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Rift Valley Fever Strategies

Photo: Cow and calf, sheep, goat

Rift Valley fever (RVF) is a viral disease spread to livestock (cattle, sheep, goats and camels) and humans via mosquitoes that transmit the virus through biting. This disease is a major human, agricultural and economic threat in Africa and the Middle East. It has not reached the United States, but having a way to predict potential outbreaks allows the United States to implement preventive measures. The rapid spread of West Nile virus-once only prevalent in Africa-demonstrates the nature of disease threats, and the importance of being able to track and prevent insect-transmitted diseases.

USDA-ARS researchers partnered with the United Nations Food and Agriculture Organization (FAO), the World Health Organization (WHO) and Federal partners from NASA, CDC and the DoD to form the Rift Valley Fever Outbreak Early-Warning Team in a global effort to develop and transfer an early-warning system to detect and predict RVF.

The model is based on analyzing satellite images to detect when temperatures in the Pacific and Indian oceans elevate concurrently to produce widespread and heavy rainfall in Africa, which causes vegetation to grow at rapid rates in specific areas that experience extremely moist weather conditions, including heavy rainfall, elevated humidity and heavy cloud cover. These conditions flood mosquito breeding habitats and give rise to major increases in the number and longevity of infected mosquitoes that spread the disease. Similar models can also help predict outbreaks of other diseases of livestock and people such as malaria, cholera, and dengue. Mosquito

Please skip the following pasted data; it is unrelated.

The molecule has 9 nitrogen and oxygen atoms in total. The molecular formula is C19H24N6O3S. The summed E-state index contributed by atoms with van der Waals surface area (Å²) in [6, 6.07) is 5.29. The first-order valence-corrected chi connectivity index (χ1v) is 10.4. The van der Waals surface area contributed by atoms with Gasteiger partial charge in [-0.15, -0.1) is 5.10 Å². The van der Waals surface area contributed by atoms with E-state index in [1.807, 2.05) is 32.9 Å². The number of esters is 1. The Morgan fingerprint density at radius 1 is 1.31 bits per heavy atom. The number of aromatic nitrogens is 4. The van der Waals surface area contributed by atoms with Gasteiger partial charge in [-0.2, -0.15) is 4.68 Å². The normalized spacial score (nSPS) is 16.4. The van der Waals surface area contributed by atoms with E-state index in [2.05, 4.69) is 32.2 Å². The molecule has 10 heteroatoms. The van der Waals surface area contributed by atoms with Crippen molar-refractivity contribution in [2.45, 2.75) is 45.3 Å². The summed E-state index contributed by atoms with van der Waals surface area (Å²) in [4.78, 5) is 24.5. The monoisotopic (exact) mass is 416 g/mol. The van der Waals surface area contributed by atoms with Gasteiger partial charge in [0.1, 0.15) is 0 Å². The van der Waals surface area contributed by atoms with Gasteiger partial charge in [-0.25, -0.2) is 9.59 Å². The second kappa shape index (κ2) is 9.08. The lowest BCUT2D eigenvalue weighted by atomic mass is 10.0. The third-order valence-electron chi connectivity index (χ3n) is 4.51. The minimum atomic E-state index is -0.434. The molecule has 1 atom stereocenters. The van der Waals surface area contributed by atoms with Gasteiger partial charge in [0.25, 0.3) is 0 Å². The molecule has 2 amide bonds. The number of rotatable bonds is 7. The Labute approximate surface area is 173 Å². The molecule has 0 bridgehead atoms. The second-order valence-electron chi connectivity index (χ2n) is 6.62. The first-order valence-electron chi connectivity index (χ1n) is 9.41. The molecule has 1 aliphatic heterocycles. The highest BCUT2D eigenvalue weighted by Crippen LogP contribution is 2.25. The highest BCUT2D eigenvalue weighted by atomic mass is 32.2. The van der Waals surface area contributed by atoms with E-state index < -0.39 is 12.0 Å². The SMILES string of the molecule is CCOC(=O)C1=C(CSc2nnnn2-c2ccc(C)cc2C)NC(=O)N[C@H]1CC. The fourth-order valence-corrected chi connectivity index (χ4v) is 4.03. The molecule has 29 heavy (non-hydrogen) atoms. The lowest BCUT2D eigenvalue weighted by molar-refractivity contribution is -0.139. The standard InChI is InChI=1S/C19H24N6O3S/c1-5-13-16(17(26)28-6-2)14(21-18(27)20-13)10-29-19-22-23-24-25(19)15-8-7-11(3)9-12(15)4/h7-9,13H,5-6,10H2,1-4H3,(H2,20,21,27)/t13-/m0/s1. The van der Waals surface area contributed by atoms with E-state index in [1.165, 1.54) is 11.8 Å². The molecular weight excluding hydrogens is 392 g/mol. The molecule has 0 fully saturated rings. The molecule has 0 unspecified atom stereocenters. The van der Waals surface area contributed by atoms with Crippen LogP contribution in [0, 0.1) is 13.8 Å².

A Rift Valley Fever outbreak was successfully predicted several months in advance for the first time with a model developed by a team assembled by USDA-ARS scientists. In October 2006, when the model predicted that RVF would flare up within 3 months in sub-Saharan Africa, a warning was sent to FAO and WHO, which then passed on the warning to countries such as Kenya, Ethiopia, Tanzania, Uganda and Somalia. The early warning allowed the countries most likely to be in harm's way to step up surveillance and controls for disease-carrying insects. Subsequently, from 2007-2010, additional specific warnings were issued to Sudan, Southern Africa and Madagascar months prior to the detection of RVF disease in animals and people.

An outbreak of Rift Valley Fever was blamed for the deaths of hundreds of people in Kenya in 1997-1998. Twenty years earlier, in 1977-1978, an RVF epidemic in Egypt involved 200,000 human cases and 600 fatalities.

Scientific Contact:

Kenneth J. Linthicum
Phone: Phone: (352) 374-5700